yellow zucchini ready for harvest
yellow zucchini on the vine

1.  Sautéed zucchini. This is my kids favorite and it’s so simple, I have no recipe.  Slice up some summer squash about 1/4 inch thick. If you use zucchini – toss the slices in a colander with some salt and wait 20 minutes. Pat the slices dry. Heat olive oil to medium heat in the largest pan you have. Cook the squash until you get some browning, flipping once. You can add onions if you want and I usually cook it alongside the squash. YUM.

2. “Posh Squash” – At least according to the recipe card I have. When I looked on-line to find a link to share with y’all, most recipes called for eggs. So here goes. 2-3 medium zucchini (sub yellow squash if desired), One large tomato, one medium onion, cheddar cheese, breadcrumbs, butter.  Slice the veggies thin and layer starting with zucchini, onion, tomato, cheese and ending with more zucchini. Dot with butter and top with breadcrumbs. Bake in a 375 oven for 30 minutes for a 9×9 pan or 50 minutes if you do a double batch, and with all that zucchini, why wouldn’t you?

3. Tired of eating yet? Take a break and play with your food. I hope this video of Art in Zucchini Duck works. If not check out the amazing work of ItalyPaul on youtube.

4. Back to the dinner table! My husband made a corn and zucchini salad similar to this one featured on except he shredded the zucchini instead of dicing.

Corn & Zucchini Salad with Chives found on


5. I’m not sure if I’m brave enough to try this, but I’m intrigued! I’ve pinned this recipe for blueberry-zucchini cake from and it looks like the most delicious way possible to use up excess zucchini. If I make it, I’ll share the results. If you make it before me, please let me know if it’s worth the effort.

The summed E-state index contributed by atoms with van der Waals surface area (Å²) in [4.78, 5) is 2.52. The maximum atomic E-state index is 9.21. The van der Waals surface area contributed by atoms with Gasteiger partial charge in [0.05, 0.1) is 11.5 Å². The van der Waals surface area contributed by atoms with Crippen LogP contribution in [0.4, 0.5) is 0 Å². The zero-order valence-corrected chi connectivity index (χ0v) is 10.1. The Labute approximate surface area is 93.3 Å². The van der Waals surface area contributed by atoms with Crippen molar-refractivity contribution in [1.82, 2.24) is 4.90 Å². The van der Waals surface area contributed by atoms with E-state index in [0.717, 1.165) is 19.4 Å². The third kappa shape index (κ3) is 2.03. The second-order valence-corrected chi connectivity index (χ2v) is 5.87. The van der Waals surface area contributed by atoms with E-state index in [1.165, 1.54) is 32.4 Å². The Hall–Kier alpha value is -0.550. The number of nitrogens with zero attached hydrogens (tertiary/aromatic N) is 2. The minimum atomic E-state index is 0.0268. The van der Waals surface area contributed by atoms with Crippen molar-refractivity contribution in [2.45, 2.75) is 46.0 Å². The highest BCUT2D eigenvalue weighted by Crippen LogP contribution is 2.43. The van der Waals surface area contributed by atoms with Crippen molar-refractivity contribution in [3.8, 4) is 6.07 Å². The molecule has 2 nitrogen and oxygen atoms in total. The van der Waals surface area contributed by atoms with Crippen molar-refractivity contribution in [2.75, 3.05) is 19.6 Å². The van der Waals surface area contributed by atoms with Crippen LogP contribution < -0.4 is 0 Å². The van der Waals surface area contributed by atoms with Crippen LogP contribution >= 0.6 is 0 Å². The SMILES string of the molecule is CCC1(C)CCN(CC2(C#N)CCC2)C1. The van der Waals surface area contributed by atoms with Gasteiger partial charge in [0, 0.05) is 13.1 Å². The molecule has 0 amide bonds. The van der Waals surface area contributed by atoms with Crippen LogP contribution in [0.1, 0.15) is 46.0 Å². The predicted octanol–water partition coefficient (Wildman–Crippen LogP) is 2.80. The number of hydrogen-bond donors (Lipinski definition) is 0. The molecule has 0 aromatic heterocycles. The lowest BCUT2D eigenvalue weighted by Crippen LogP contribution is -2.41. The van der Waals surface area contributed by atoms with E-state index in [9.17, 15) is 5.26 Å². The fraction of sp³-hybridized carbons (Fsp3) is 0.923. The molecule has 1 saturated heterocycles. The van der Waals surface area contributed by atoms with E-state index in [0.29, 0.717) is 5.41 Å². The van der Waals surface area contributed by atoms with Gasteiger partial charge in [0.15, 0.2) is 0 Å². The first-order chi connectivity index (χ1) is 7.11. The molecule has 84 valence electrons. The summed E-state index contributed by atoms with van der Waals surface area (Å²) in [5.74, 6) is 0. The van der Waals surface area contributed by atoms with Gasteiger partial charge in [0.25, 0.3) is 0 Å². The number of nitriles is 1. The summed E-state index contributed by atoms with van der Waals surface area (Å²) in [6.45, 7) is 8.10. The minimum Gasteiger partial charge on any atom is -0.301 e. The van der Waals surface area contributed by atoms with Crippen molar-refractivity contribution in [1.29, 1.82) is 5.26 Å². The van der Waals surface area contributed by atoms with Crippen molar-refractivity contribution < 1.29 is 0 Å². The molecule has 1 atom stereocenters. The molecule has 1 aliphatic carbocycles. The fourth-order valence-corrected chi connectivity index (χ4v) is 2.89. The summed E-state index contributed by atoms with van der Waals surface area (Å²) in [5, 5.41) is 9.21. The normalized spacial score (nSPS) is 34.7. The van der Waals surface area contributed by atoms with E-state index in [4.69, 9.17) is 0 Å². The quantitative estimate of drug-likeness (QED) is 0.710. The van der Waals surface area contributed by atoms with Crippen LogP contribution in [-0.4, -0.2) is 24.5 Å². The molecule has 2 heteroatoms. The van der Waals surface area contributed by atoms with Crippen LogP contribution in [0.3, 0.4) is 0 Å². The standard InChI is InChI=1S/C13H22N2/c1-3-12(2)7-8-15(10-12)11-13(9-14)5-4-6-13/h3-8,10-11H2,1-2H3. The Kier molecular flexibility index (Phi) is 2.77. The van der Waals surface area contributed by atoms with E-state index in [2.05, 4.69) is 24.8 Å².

zucchini blueberry cake found on

If you have any zucchini recipes to recommend, please add them in the comments section.

Posted in Gardening, On Writing, organization, South, Uncategorized, Writing


With the weather turning tolerable (meaning lower humidity and temperatures under 90), I’ve finally begun giving my long neglected flower beds the treatment they deserve.  I’m pulling the weeds.

My front walk flower beds became so overgrown this summer, that I hereby apologize to every milk man, newspaper and package deliverer who has graced my door over the last few months.  I do not extend this courtesy to door-to-door marketers.  They deserved to be slapped in the legs as a punishment for taking up my time.  The others did not.

I pull the weeds by hand rather than spraying for three reasons.  First, it provides a bit of exercise. Second, manual labor is cheaper than chemical sprays that cost money and probably add to the pollution in the nearby Chesapeake Bay. (Stepping down from my soap box – sorry). Lastly, pulling weeds gives me a deep sense of satisfaction.  I can see and feel and even smell the progress. Chaos gives way to harmony before my eyes.

Weeding is a form of editing, act of destruction that allows beauty and creativity to thrive.  Soon I will plant pansies or perhaps violas in the vacant spaces leading to my front door. A riot of color will greet me and I’ll smile.

So let me ask you, have you done any weeding lately?